Eleventh case of A H1N1 confirmed in Romania.
GENEVA – The World Health Organisation yesterday declared that the new H1N1 virus has caused the first influenza pandemic in more than 40 years, health sources quoted by Reuters said.
The move will trigger heightened health measures in the WHO’s 193 member states as authorities brace for the worldwide spread of the virus that has so far caused mainly mild illness. WHO Director-General Dr Margaret Chan was to hold a news conference on the outbreak at 1600 GMT. Flu experts advising Chan, who met earlier yesterday, recommended moving to the top phase 6 on the WHO’s six-point scale, the sources said. That would reflect the fact that the disease, widely known as swine flu, was spreading geographically, but not necessarily indicate how virulent it is. Romanian Health Minister Ion Bazac was scheduled to hold a news conference about the measure later yesterday evening. “Phase 6, if we call a phase 6, doesn’t mean anything concerning severity, it is concerning geographic spread … Pandemic means global, but it doesn’t have any connotation of severity or mildness,” WHO spokesman Gregory Hartl said. “In fact, what we are seeing with this virus so far is overwhelmingly to date mild disease. So we would think that this event is really a moderate event for the time being, because the numbers are high but the disease is overwhelmingly mild,” he told Reuters Television before the talks.
David Heymann, a former top WHO official now chairing Britain’s Health Protection Agency, said that countries had tried to contain the virus through measures including school closures during the current phase 5. This has extended the precious time needed to prepare for a full-blown pandemic. As it spreads in humans, science cannot predict what course the virus will take, the disease it causes and the age groups infected, Heymann said. “The severity of that disease, the effectiveness of antiviral drugs and the stability of the virus must all be watched closely,” he added.
Widespread transmission of the virus in Victoria, Australia, signaling that it is entrenched in another region besides North America, was the trigger for moving to phase 6. Five people have been admitted to intensive care in Australia and more than 1,000 cases confirmed following widespread testing in the state. The strain, which emerged in April in Mexico and the United States, has spread widely in nations including Australia, Britain, Chile and Japan. Authorities in Germany have confirmed 27 cases of H1N1 at a school in the industrial Rhineland city of Duesseldorf, the most concentrated outbreak of the virus so far in Europe’s biggest economy. There have been 27,737 infections reported in 74 countries to date, including 141 deaths, according to the WHO’s latest tally of laboratory confirmed cases, but the real number of people with the disease is likely to run into at least hundreds of thousands, as mild cases may not have been detected.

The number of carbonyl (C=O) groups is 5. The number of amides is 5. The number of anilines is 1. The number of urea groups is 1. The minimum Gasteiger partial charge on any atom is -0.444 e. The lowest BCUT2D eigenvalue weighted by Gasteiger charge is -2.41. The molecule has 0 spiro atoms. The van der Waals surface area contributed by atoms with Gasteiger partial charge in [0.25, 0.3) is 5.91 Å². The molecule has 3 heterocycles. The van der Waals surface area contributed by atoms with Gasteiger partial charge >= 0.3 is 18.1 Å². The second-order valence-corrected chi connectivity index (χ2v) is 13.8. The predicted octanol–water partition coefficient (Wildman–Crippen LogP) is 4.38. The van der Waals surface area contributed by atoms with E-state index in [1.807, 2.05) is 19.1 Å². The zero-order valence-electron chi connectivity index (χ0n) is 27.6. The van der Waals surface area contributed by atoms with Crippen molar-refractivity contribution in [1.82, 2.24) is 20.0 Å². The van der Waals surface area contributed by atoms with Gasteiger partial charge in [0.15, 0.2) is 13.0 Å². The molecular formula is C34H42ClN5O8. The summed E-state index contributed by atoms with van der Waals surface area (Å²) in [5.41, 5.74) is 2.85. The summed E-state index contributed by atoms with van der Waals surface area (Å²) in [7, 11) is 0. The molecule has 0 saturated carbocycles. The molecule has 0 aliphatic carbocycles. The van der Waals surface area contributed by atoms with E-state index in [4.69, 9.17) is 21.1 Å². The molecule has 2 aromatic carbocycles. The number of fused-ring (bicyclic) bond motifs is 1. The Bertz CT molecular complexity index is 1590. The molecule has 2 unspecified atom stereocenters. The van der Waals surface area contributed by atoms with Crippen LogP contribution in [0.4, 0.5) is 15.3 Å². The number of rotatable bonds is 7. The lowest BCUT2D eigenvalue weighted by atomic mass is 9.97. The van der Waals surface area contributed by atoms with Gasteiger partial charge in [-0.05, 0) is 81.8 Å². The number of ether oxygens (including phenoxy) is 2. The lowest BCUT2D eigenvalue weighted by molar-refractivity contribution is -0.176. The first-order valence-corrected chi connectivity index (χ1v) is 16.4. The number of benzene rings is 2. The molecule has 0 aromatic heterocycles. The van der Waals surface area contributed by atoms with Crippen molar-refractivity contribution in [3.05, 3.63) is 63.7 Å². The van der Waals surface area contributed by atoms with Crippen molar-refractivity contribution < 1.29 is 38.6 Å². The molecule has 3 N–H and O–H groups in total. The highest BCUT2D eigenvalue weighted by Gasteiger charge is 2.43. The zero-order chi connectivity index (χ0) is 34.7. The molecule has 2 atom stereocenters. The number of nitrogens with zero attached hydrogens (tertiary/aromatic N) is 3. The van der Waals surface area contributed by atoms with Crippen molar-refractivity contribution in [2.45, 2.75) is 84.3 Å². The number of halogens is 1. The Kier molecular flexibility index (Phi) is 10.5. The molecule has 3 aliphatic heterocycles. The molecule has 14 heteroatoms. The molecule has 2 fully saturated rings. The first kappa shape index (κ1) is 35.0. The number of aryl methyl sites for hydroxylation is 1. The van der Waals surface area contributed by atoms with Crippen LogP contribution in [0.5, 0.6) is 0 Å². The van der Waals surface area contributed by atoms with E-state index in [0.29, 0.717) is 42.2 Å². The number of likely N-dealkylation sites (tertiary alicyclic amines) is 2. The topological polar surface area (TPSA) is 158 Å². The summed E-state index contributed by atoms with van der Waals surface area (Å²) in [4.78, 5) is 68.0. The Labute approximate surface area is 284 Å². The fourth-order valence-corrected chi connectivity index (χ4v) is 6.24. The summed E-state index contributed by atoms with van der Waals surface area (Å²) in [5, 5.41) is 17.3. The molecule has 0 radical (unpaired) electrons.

Eleventh case of new flu in Romania
Authorities on Wednesday evening confirmed a new case of A H1N1 infection in Romania, the Ministry of Health announced yesterday. The patient is a 48-year-old man who returned from Canada on June 8. The man is currently hospitalized in the ‘Matei Bals’ Infectious Disease Institute and is in good health condition, according to the same source. Health authorities have already begun inquiries to identify all the people that came into contact with the man since he returned from Canada.
This is the eleventh case of A H1N1 in Romania after earlier on Wednesday, doctors identified the virus in a nine-year old who had also returned from Canada. The boy and the 48-year-old man arrived on different flights, authorities said. Doctors have already identified nine people that came into contact with the child since his arrival in Romania and are monitoring their health condition.
Meanwhile on Wednesday evening, a 24-year-old Spanish man who recently arrived to Bistrita Nasaud on a visit was hospitalized with fever and other symptoms related to the new flu. The young man was hospitalized in the local hospital’s infectious disease clinic and doctors were awaiting results of medical tests to see if the patient is infected with H1N1.